Vertebrate Biologists Gather for a 4-day Digitization Adventure

Thu, 2015-05-14 15:20 -- maphillips

The Cornell Laboratory of Ornithology (CLO) provided the perfect venue for the recent Strategies for Vertebrate Digitization workshop, held 4-7 May 2015 in Ithaca, NY. iDigBio is delighted to have co-sponsored this event with CLO, the University of Michigan Museum of Zoology, and the Bishop Museum. Nearly 70 vertebrate zoologists attended, representing curators, collections managers, and researchers in ichthyology, mammalogy, ornithology, herpetology, and paleobiology, making this the largest and potentially most diverse of iDigBio’s digitization workshops to date. The planning team consisted of Mike Webster (CLO), lead PI on the Vouchered Animal Communication Signals TCN, Ed Scholes (CLO), Molly Hagemann (Bishop), Cody Thompson (UMMZ), and Gil Nelson (iDigBio). Other Cornell professionals critical to the workshop’s success included Matt Medler (Macaulay Library), David Winkler (CUMV), John Sullivan (CUMV), Charles Dardia (CUMV), and Mark Riccio (Cornell Multiscale CT Facility).

This was a two-part, four-day event that included the three-day vertebrate digitization workshop followed by a one-day, NSF-funded meeting focused on Advancing the Accessibility of Digital Media for Biological Research in the 21st Century. Presentations and discussions during the first three days set the stage for the more extensive discussions of day four, which were centered largely on the questions of what media should be preserved, how it should be preserved, how to maximize media’s scientific impact, and issues related to databasing and linking media to virtual representations of physical specimens. Perhaps the most provocative questions centered on treating audio and video recordings as “media specimens” in a manner similar to but not as a replacement for physical specimens, and the roles “media specimens” should play in systematics and research.

Each morning of the first three days began at 7:30 a.m. with field excursions, demonstrations, and collections tours. A third of the group traveled to the Lab for extended tours of the fish, mammal, and bird collections, a third to Cornell University for a campus visit and extensive demonstration session at the university’s exceptionally well-equipped 3D imaging and CT scanning lab, and a third to Hammond Hill State Forest for instruction and practice making audio and video recordings of phenotypic sounds and behaviors of birds and other veterbrates and invertebrates. Lab tours also included a thorough circuit of the Macaulay Library, the world's largest and oldest scientific archive of biodiversity audio and video recordings, as well as a demonstration of the imaging technology offered by GigaMacro, a California-based vendor specializing in high quality digital images of biodiversity specimens. Late mornings and afternoons were devoted to presentations on topics ranging from the importance of digitizing vertebrate collections to databasing strategies, data standards, 2D, 3D, and CT imaging, citizen science, public participation, and capturing, curating, and managing media. The first three days terminated with a reception at the Paleontological Research Institution’s Museum of the Earth, which offered ample opportunity for continuing the week’s discussions in an informal setting.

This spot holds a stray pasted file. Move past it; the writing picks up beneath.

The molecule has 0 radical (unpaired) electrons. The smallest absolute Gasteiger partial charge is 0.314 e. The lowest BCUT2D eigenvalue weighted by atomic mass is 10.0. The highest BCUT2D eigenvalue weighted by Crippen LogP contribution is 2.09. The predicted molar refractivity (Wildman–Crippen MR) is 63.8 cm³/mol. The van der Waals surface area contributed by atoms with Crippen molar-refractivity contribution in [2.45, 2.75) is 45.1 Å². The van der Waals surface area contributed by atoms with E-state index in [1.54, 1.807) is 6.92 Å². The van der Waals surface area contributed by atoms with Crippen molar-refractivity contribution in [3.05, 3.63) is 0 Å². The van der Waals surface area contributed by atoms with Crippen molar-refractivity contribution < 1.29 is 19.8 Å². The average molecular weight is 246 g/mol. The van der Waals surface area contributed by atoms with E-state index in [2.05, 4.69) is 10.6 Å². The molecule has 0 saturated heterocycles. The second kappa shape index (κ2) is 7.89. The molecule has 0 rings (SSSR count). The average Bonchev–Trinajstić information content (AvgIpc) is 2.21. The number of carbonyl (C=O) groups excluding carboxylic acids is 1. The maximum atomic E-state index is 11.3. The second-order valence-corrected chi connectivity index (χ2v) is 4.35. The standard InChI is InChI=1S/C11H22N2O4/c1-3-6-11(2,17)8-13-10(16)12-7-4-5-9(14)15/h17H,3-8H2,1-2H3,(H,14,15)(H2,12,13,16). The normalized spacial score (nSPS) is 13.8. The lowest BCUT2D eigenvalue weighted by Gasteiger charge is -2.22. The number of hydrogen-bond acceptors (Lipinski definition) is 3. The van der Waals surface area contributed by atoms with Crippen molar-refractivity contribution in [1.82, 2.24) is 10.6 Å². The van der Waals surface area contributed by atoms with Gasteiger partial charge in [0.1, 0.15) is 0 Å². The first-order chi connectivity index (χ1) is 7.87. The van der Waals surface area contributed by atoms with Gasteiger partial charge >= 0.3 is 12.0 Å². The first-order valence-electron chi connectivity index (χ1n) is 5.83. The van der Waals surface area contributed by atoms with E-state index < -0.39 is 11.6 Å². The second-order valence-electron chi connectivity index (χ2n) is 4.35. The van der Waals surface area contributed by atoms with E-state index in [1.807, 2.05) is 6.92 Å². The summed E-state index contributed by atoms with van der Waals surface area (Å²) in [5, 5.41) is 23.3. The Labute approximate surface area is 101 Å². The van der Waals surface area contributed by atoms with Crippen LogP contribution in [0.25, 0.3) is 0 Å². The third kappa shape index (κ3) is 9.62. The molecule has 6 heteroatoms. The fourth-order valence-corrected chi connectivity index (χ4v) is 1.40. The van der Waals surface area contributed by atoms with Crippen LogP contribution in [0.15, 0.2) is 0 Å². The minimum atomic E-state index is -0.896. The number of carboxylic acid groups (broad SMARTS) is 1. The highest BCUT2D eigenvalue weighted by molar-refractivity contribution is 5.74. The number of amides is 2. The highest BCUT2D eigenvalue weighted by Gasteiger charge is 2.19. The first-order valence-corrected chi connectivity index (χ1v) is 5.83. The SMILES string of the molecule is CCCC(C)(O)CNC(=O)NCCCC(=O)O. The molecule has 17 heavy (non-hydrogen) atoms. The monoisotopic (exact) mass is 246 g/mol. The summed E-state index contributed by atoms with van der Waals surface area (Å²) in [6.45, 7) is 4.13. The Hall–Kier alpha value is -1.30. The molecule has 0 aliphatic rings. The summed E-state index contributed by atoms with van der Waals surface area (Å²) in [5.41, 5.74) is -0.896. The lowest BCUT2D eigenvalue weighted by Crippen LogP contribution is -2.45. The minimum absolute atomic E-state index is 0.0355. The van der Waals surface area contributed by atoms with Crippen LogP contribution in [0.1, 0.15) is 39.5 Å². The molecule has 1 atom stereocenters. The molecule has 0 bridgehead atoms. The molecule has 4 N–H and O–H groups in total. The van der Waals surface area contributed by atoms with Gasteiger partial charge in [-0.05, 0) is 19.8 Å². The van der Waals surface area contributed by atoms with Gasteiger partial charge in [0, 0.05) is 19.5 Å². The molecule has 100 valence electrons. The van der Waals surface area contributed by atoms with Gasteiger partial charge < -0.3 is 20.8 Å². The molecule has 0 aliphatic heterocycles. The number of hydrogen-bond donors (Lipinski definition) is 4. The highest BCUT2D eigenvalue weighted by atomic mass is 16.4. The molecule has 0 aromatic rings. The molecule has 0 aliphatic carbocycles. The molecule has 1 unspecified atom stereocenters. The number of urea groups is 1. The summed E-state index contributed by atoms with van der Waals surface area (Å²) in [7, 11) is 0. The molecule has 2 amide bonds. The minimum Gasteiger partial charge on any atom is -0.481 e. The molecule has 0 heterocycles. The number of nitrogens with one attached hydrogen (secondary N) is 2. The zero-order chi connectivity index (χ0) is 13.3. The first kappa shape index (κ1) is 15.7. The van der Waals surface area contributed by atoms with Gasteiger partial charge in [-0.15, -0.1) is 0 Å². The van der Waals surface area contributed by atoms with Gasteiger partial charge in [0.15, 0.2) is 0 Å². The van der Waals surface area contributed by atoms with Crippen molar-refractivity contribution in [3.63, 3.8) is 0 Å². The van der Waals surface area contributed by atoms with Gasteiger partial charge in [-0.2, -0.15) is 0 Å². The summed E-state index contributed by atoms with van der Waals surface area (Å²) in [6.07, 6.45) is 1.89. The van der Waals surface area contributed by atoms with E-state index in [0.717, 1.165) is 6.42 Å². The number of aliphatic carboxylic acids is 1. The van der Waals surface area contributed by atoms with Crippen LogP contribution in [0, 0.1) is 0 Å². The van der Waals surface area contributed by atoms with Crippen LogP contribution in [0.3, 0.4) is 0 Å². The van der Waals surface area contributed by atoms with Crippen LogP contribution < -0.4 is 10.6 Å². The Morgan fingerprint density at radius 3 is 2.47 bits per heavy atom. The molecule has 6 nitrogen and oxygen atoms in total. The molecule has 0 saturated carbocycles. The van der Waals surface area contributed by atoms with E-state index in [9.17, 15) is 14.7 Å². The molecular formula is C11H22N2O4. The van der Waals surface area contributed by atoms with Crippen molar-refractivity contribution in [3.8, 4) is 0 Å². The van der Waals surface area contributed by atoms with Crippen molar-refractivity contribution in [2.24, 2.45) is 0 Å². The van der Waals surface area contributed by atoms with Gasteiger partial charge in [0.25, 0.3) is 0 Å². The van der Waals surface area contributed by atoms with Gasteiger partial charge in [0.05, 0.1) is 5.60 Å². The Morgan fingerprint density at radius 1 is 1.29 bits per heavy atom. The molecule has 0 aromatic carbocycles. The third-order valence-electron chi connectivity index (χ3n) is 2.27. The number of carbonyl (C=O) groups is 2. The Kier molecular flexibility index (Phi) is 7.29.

Thursday’s follow-on meeting generated deep discussion about the uses of media in scientific research and collections management. Brief introductions offered a litany of suggested issues for discussion and breakout groups convened to discuss and record ideas and issues.

A major outcome of the workshop and meeting was the establishment of a broad-based, multi-focus virtual working group to begin activities during summer 2015, with plans for a follow up workshop in about a year. Based on outcomes from the Ithaca deliberations, initial working group tasks might include:

  • Developing community-generated guidelines and effective practices for acquiring, curating, archiving, and managing media, both as independent entities and in relation to physical specimens,
  • Producing best practices or recommended guidelines for linking physical specimens to media, genomic resources, and source materials,
  • Establishing a publicly accessible repository at iDigBio for posting digitization workflows and protocols (curated by iDigBio),
  • Documenting, developing, and publishing community-based workflows for specimen digitization in all vertebrate disciplines,
  • Deriving and publishing comprehensive specimen-based cost estimates for life-cycle curation of vertebrate specimens (physical, digital, and media), to include differentiations between preparation type and discipline (to be completed in cooperation with SPNHC),
  • Developing a recommendation to NSF for inclusion of specimen management plans (similar to data management plans) within proposals, these plans potentially to include the data and specimen types to be generated by a proposal that will need permanent curation, an accounting of the specimens and data to be passed along to other more specialized collections, and a plan for making these data searchable and available.

 

As with all iDigBio workshops, the agendas, recordings of the workshop presentations, and PDF copies of the presentations are available on the workshop wiki.

If you are interested in being a part of a Vertebrate Digitization Working Group email Gil Nelson (gnelson@fsu.edu) or Molly Phillips (mphillips@flmnh.ufl.edu).